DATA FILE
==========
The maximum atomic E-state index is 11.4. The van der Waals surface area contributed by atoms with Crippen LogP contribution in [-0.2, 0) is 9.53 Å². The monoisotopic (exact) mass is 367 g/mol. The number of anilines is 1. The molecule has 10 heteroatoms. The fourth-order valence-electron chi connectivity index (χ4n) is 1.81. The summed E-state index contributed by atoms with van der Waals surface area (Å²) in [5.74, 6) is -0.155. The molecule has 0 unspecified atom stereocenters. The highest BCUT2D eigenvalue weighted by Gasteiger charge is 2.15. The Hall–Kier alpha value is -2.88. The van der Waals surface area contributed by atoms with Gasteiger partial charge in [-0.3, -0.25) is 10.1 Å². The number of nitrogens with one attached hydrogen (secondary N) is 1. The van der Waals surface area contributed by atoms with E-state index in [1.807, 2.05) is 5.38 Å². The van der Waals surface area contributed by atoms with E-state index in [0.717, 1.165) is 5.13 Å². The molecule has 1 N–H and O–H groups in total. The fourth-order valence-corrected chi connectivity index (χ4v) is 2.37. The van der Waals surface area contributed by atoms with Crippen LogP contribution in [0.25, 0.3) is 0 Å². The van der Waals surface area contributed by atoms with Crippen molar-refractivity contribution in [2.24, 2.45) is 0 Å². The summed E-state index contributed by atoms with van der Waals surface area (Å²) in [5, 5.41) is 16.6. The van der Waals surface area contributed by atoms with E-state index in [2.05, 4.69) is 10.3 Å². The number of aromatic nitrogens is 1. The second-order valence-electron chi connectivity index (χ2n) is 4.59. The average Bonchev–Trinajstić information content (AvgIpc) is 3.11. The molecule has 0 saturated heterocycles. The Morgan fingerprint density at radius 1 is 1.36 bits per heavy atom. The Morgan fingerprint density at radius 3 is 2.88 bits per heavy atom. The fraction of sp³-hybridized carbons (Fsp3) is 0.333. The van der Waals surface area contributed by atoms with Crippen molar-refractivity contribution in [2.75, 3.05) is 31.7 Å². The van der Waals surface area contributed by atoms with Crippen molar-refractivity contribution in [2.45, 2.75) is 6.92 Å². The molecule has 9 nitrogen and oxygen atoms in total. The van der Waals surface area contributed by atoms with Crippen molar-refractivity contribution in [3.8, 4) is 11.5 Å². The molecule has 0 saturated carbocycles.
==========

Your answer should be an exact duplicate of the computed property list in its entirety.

The maximum atomic E-state index is 11.4. The van der Waals surface area contributed by atoms with Crippen LogP contribution in [-0.2, 0) is 9.53 Å². The monoisotopic (exact) mass is 367 g/mol. The number of anilines is 1. The molecule has 10 heteroatoms. The fourth-order valence-electron chi connectivity index (χ4n) is 1.81. The summed E-state index contributed by atoms with van der Waals surface area (Å²) in [5.74, 6) is -0.155. The molecule has 0 unspecified atom stereocenters. The highest BCUT2D eigenvalue weighted by Gasteiger charge is 2.15. The Hall–Kier alpha value is -2.88. The van der Waals surface area contributed by atoms with Gasteiger partial charge in [-0.3, -0.25) is 10.1 Å². The number of nitrogens with one attached hydrogen (secondary N) is 1. The van der Waals surface area contributed by atoms with E-state index in [1.807, 2.05) is 5.38 Å². The van der Waals surface area contributed by atoms with E-state index in [0.717, 1.165) is 5.13 Å². The molecule has 1 N–H and O–H groups in total. The fourth-order valence-corrected chi connectivity index (χ4v) is 2.37. The van der Waals surface area contributed by atoms with Crippen LogP contribution in [0.25, 0.3) is 0 Å². The van der Waals surface area contributed by atoms with Crippen molar-refractivity contribution in [2.24, 2.45) is 0 Å². The summed E-state index contributed by atoms with van der Waals surface area (Å²) in [5, 5.41) is 16.6. The van der Waals surface area contributed by atoms with E-state index in [2.05, 4.69) is 10.3 Å². The number of aromatic nitrogens is 1. The second-order valence-electron chi connectivity index (χ2n) is 4.59. The average Bonchev–Trinajstić information content (AvgIpc) is 3.11. The molecule has 0 saturated heterocycles. The Morgan fingerprint density at radius 1 is 1.36 bits per heavy atom. The Morgan fingerprint density at radius 3 is 2.88 bits per heavy atom. The fraction of sp³-hybridized carbons (Fsp3) is 0.333. The van der Waals surface area contributed by atoms with Crippen molar-refractivity contribution in [2.75, 3.05) is 31.7 Å². The van der Waals surface area contributed by atoms with Crippen molar-refractivity contribution in [2.45, 2.75) is 6.92 Å². The molecule has 9 nitrogen and oxygen atoms in total. The van der Waals surface area contributed by atoms with Crippen molar-refractivity contribution in [3.8, 4) is 11.5 Å². The molecule has 0 saturated carbocycles.